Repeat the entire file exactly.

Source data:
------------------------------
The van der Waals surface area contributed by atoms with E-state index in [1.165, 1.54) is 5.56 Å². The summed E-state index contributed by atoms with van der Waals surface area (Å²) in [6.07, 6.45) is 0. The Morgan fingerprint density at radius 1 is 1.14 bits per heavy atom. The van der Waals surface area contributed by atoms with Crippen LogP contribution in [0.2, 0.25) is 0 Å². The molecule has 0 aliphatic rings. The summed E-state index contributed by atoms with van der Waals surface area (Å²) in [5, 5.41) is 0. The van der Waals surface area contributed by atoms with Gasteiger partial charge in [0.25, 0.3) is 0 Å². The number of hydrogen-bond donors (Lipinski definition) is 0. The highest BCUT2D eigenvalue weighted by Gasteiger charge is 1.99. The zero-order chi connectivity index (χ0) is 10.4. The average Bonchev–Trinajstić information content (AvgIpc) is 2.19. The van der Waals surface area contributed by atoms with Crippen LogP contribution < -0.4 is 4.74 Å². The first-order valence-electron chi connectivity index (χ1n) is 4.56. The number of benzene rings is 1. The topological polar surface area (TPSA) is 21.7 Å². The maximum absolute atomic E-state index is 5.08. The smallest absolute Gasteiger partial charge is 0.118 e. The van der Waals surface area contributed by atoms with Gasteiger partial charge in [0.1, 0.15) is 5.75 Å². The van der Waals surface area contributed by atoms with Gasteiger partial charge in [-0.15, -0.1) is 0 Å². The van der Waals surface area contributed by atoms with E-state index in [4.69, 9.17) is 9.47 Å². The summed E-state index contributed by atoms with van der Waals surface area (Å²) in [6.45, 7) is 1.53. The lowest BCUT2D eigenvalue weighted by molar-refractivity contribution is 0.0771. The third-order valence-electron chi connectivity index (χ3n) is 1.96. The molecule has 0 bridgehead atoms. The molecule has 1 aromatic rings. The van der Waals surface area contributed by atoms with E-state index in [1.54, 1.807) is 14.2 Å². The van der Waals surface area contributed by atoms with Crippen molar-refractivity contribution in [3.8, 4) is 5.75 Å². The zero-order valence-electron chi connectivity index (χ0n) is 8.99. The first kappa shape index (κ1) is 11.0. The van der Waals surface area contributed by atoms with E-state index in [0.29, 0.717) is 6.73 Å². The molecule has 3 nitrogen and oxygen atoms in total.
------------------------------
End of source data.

The van der Waals surface area contributed by atoms with E-state index in [1.165, 1.54) is 5.56 Å². The summed E-state index contributed by atoms with van der Waals surface area (Å²) in [6.07, 6.45) is 0. The Morgan fingerprint density at radius 1 is 1.14 bits per heavy atom. The van der Waals surface area contributed by atoms with Crippen LogP contribution in [0.2, 0.25) is 0 Å². The molecule has 0 aliphatic rings. The summed E-state index contributed by atoms with van der Waals surface area (Å²) in [5, 5.41) is 0. The van der Waals surface area contributed by atoms with Gasteiger partial charge in [0.25, 0.3) is 0 Å². The number of hydrogen-bond donors (Lipinski definition) is 0. The highest BCUT2D eigenvalue weighted by Gasteiger charge is 1.99. The zero-order chi connectivity index (χ0) is 10.4. The average Bonchev–Trinajstić information content (AvgIpc) is 2.19. The van der Waals surface area contributed by atoms with Crippen LogP contribution < -0.4 is 4.74 Å². The first-order valence-electron chi connectivity index (χ1n) is 4.56. The number of benzene rings is 1. The topological polar surface area (TPSA) is 21.7 Å². The maximum absolute atomic E-state index is 5.08. The smallest absolute Gasteiger partial charge is 0.118 e. The van der Waals surface area contributed by atoms with Gasteiger partial charge in [0.1, 0.15) is 5.75 Å². The van der Waals surface area contributed by atoms with Gasteiger partial charge in [-0.15, -0.1) is 0 Å². The van der Waals surface area contributed by atoms with E-state index in [4.69, 9.17) is 9.47 Å². The summed E-state index contributed by atoms with van der Waals surface area (Å²) in [6.45, 7) is 1.53. The lowest BCUT2D eigenvalue weighted by molar-refractivity contribution is 0.0771. The third-order valence-electron chi connectivity index (χ3n) is 1.96. The molecule has 0 bridgehead atoms. The molecule has 1 aromatic rings. The van der Waals surface area contributed by atoms with E-state index in [1.54, 1.807) is 14.2 Å². The van der Waals surface area contributed by atoms with Crippen molar-refractivity contribution in [3.8, 4) is 5.75 Å². The zero-order valence-electron chi connectivity index (χ0n) is 8.99. The first kappa shape index (κ1) is 11.0. The van der Waals surface area contributed by atoms with E-state index in [0.29, 0.717) is 6.73 Å². The molecule has 3 nitrogen and oxygen atoms in total.